Youth care may be in jeopardy

MTC clients from left, Oliana Uiliata, Codi Evans - McGrath, and Blake Ryan there for assistance in finding work and staying in school. The program will have to be cut due to funding cuts in the budget. Picture: Simon Bennett

MTC clients from left, Oliana Uiliata, Codi Evans - McGrath, and Blake Ryan there for assistance in finding work and staying in school. The program will have to be cut due to funding cuts in the budget. Picture: Simon Bennett

SHE was skipping school to avoid bullies, sleeping on friends' couches and involved in self-harm before Codi Evans-McGrath found a new path with the Youth Connections program at MTC Australia.

The 16-year-old Horsley Park resident has attended the Liverpool MTC centre's alternate learning facility for the past three months and said it had really turned things around for her.

"I'm getting a lot out of it and there's lots of support here for us too," Codi said.

But the program is in danger of losing its funding in 2015 if the proposed budget passes both houses of Parliament.

MTC Australia general manager of youth and community Martin Keil said that would jeopardise the positions of 40 staff members.

"Which could mean that we won't be able to deliver those services," Mr Keil said.

He said the Liverpool office, which caters for young people from around the south-west, helped 254 young people to stay in school or "enter further educational or employment pathways" in 2013.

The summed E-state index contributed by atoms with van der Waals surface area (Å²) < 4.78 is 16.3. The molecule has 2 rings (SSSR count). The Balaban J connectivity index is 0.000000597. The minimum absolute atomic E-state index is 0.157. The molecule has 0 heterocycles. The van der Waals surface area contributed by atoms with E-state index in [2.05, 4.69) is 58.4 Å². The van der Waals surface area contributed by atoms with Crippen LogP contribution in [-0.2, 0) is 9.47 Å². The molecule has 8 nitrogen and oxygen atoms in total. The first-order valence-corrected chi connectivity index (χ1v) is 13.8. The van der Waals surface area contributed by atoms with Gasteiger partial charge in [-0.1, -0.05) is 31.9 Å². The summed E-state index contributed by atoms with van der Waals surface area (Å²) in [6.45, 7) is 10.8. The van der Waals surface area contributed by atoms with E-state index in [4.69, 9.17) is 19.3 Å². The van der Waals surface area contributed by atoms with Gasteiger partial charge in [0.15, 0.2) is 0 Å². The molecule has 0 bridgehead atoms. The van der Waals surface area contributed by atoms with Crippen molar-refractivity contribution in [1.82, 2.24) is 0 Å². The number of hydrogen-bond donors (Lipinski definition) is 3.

"There are very few youth services left available that focus on young people that in effect fall through the cracks for various reasons, whether it be due to mental health problems or dysfunctional families.

"These young people disengage from school and the Youth Connections program is focused on helping them to engage with school again."

Codi, who has been in state care since she was three months old, said she was having trouble at school and had a bad experience with her foster placement.

"But Youth Connections has been really helpful. I'm studying my Certificate 1 and 2 and hope to do my Certificate 3 in childcare after that," she said. "If this program is cut I won't have anywhere else to go."

Mr Keil said the area's youth unemployment rate, at 15.9 per cent, is almost three times the national unemployment rate and showed the challenges young people in area faced.

Hughes MP Craig Kelly, a Liberal, said he wasn't sure about the specific effect the budget would have on the MTC program, but the government was looking after the young.

"I'm going to put a question on notice about how these cuts," he said.

"The best thing we can do for our young people is provide them with the opportunity to learn a trade and that's what the government's new youth apprenticeship training program will do."

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